The genius of "do-nothing" is that whatever happens, the Tories can say that they wouldn't have spent the money. Labour, Obama and all the others can argue that their fiscal stimulus helped, but Cameron can always say "we would have come out of it anyway, without the expenditure." It's unfalsifiable, and it's taking advantage of the luxury of opposition and the benefit fo hindsight.

What the country needs is a massive fiscal stimulus spent on infrastructure, public works, a Bristol Channel hydroelectric solution, a buy-back of land for school playing fields and research investment. At the very least, we'll have something to show for the investment, just as the New Deal left an amazing physical legacy in the States.

So far, Cameron has tried to encourage saving (just what we don't need!), and extend the guarantee scheme (whic is just tinkering at the edges).

The electorate are beginning to realise that D.C and G.O. do have the only practical policies that will work. Already, Brown is announcing a 'copy cat' policy today of a £2500 bounty to employers to take on those unfortunately out of work for 6 months. G.O's policy was to employ them after 3 months. Also, Brown is furiously spinning his story to claim credit for the Tory proposed bank loan guarantee scheme originally promoted by David and George last year.

Brown should have taken action long ago, as many had warned, to cool down the housing market and boost exports in an effort to lower our balance of payments. Both have now collapsed.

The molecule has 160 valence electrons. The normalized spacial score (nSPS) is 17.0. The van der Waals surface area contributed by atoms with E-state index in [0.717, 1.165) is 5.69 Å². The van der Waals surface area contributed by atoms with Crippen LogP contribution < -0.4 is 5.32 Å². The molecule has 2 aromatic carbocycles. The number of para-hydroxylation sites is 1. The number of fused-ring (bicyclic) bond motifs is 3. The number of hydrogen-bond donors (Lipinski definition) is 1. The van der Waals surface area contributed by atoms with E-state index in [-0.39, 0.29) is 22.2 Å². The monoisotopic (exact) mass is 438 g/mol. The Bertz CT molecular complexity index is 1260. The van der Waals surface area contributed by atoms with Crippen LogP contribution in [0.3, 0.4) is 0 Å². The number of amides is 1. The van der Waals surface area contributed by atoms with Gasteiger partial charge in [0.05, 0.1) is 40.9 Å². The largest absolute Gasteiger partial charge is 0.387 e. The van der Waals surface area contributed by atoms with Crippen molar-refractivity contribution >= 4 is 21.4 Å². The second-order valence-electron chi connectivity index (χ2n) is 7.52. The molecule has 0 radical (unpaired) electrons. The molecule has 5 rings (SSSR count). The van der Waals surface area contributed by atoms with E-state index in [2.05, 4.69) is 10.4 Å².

Brown has demonstrated incompetence on a massive scale and is desperately attempts to placate his ego to salvage some sort of legacy.

Labour's credit crisis is sheer panic, they have no coherent policies. They use the scatter gun approach in the hope something will work. These actions do more damage with this approach because every day 40 businesses are close and hundreds lose their jobs.This crisis is not about saving this country, our economy,it is about saving Brown's ego.

So our campaign message should be one of trust. The electorate should have confidence and trust in our ability to deliver practical solutions; trusting our practical measures to save our livelihoods,save our country and save our economy not Brown's dysfunctional ego.

I agree we need a "bad bank" - Northern Rock can take on this role once it's current mortgage book is sold off and it's retail business passed to RBS or Lloyds. We should pay 20p in the £ or banks have to keep their debt on balance sheet and out in the open.

The Loan Guarantee Scheme is needed urgently, even if it is not self-financing, it is a better way to spend our money on solving the problem than the VAT cut.